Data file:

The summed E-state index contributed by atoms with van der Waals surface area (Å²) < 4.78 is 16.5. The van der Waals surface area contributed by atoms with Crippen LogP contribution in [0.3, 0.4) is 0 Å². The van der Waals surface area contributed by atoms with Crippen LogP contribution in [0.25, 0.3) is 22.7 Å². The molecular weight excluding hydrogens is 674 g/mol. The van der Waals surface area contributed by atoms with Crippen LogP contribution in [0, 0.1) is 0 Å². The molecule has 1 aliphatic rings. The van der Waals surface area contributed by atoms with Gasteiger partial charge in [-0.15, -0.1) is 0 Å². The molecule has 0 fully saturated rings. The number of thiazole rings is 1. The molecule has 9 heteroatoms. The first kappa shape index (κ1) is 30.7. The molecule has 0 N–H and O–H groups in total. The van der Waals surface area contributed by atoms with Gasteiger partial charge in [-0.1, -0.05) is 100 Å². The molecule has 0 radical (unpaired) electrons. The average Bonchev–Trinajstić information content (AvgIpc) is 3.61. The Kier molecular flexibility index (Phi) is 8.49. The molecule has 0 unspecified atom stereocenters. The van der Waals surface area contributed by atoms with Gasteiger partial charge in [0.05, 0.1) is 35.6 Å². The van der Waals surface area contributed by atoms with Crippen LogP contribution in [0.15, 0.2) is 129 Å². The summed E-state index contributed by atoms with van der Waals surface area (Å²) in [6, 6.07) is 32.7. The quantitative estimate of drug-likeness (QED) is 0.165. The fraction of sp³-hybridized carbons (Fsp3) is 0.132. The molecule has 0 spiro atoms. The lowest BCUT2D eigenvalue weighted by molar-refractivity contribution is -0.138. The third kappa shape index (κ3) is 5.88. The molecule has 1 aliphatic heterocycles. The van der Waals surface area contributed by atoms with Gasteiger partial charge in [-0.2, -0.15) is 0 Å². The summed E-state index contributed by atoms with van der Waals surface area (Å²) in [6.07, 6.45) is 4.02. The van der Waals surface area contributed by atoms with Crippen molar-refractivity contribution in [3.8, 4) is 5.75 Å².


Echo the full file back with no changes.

The summed E-state index contributed by atoms with van der Waals surface area (Å²) < 4.78 is 16.5. The van der Waals surface area contributed by atoms with Crippen LogP contribution in [0.3, 0.4) is 0 Å². The van der Waals surface area contributed by atoms with Crippen LogP contribution in [0.25, 0.3) is 22.7 Å². The molecular weight excluding hydrogens is 674 g/mol. The van der Waals surface area contributed by atoms with Crippen LogP contribution in [0, 0.1) is 0 Å². The molecule has 1 aliphatic rings. The van der Waals surface area contributed by atoms with Gasteiger partial charge in [-0.15, -0.1) is 0 Å². The molecule has 0 fully saturated rings. The number of thiazole rings is 1. The molecule has 9 heteroatoms. The first kappa shape index (κ1) is 30.7. The molecule has 0 N–H and O–H groups in total. The van der Waals surface area contributed by atoms with Gasteiger partial charge in [-0.1, -0.05) is 100 Å². The molecule has 0 radical (unpaired) electrons. The average Bonchev–Trinajstić information content (AvgIpc) is 3.61. The Kier molecular flexibility index (Phi) is 8.49. The molecule has 0 unspecified atom stereocenters. The van der Waals surface area contributed by atoms with Gasteiger partial charge in [0.05, 0.1) is 35.6 Å². The van der Waals surface area contributed by atoms with Crippen LogP contribution in [0.15, 0.2) is 129 Å². The summed E-state index contributed by atoms with van der Waals surface area (Å²) in [6, 6.07) is 32.7. The quantitative estimate of drug-likeness (QED) is 0.165. The fraction of sp³-hybridized carbons (Fsp3) is 0.132. The molecule has 0 spiro atoms. The lowest BCUT2D eigenvalue weighted by molar-refractivity contribution is -0.138. The third kappa shape index (κ3) is 5.88. The molecule has 1 aliphatic heterocycles. The van der Waals surface area contributed by atoms with Gasteiger partial charge in [-0.2, -0.15) is 0 Å². The summed E-state index contributed by atoms with van der Waals surface area (Å²) in [6.07, 6.45) is 4.02. The van der Waals surface area contributed by atoms with Crippen molar-refractivity contribution in [3.8, 4) is 5.75 Å².